(Dis)Order in the Court

November 16, 2010

Although the country has been occupied with the midterm elections and their effects on President Barack Obama’s administration, we have to remember that there’s another branch of government. We tend to only pay attention to the judicial branch when it the U.S. Supreme Court issues a polarizing ruling such as Citizens United v. Federal Election Commission, Bush v. Gore, or Roe v. Wade. But the courts deserve more notice. So many of our fundamental rights and liberties have been established and protected by the judiciary. We need to know who sits on the courts, but we also need to know who is not serving.

By User:Avjoska [GFDL (www.gnu.org/copyleft/fdl.html) or CC-BY-3.0 (www.creativecommons.org/licenses/by/3.0)], from Wikimedia Commons

Right now, more than 100 court benches are empty, and 20 more courts will soon have vacancies. The administrative office of the U.S. Courts has identified 50 “judicial emergencies” in courts that have such a heavy workload or have been so long without a judge that the court essentially cannot hear cases. Two courts have been without a judge to preside over trials for over four years.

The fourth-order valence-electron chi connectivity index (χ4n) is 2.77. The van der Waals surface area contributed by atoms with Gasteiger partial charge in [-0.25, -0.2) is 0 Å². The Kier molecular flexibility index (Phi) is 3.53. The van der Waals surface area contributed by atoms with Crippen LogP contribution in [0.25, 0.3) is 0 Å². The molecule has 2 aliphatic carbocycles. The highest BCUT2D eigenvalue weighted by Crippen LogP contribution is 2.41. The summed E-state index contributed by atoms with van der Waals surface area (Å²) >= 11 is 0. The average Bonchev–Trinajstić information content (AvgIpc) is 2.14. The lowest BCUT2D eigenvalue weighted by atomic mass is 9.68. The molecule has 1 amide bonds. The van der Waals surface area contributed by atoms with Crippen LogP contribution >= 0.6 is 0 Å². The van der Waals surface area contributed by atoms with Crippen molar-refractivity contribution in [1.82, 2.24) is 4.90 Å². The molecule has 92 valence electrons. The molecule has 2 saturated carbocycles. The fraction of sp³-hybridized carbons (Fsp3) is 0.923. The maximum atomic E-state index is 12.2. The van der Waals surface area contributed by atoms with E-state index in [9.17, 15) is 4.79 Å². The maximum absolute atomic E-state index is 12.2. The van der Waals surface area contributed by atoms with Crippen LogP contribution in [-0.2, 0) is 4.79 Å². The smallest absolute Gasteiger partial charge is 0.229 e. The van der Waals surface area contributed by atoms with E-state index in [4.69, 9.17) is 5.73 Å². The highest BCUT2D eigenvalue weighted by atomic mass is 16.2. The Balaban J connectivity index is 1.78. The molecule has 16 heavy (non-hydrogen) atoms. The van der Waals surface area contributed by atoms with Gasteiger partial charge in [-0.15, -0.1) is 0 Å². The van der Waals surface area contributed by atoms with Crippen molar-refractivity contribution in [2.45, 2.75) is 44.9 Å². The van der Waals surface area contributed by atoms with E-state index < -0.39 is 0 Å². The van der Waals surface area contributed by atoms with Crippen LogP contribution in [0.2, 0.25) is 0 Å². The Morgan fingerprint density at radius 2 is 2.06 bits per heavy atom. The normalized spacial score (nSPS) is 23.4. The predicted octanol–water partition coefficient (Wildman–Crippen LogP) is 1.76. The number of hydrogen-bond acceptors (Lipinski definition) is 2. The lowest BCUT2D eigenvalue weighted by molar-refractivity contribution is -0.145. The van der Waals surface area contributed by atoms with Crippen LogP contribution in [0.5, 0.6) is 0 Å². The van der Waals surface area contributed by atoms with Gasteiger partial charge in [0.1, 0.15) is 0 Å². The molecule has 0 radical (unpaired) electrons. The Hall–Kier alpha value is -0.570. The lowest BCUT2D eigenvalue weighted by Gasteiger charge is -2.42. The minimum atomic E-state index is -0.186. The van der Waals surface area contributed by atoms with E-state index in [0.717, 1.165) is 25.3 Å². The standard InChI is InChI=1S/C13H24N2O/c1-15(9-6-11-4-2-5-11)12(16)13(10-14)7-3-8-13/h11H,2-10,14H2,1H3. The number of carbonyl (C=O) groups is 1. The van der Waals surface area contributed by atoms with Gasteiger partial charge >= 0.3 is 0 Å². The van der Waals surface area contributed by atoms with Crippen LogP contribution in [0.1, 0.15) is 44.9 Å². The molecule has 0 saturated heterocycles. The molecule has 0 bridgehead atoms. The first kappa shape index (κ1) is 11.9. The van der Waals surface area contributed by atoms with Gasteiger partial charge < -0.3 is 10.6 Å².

The blame for this unacceptable problem is shared between the other two branches of government. The Obama administration has only submitted 48 nominations for the 124 current vacancies, demonstrating that staffing the courts is not a priority. Of the nominations that have been submitted, only 23 have made it to the Senate floor, where they are awaiting a vote. Twenty-five nominations still linger in the Senate Judiciary Committee, waiting for hearings and votes.

This is a problem that has real consequences for Americans. Defendants appealing their sentences will have to wait longer for their cases to be heard, and civil suits seeking redress for injustices will also be delayed. The Obama administration and the Senate need to recognize the impact a vacant judiciary has on Americans and make submitting and processing nominations a priority.

Judicial vacancies affect the cases supported by the AAUW Legal Advocacy Fund, which provides support to lawsuits that combat sex discrimination in higher education and the workplace. To find more information, including legal resources on sex discrimination topics, visit the LAF website.

And if you’re concerned about judicial vacancies, contact your senator or the White House.

Beth Scott By:   |   November 16, 2010

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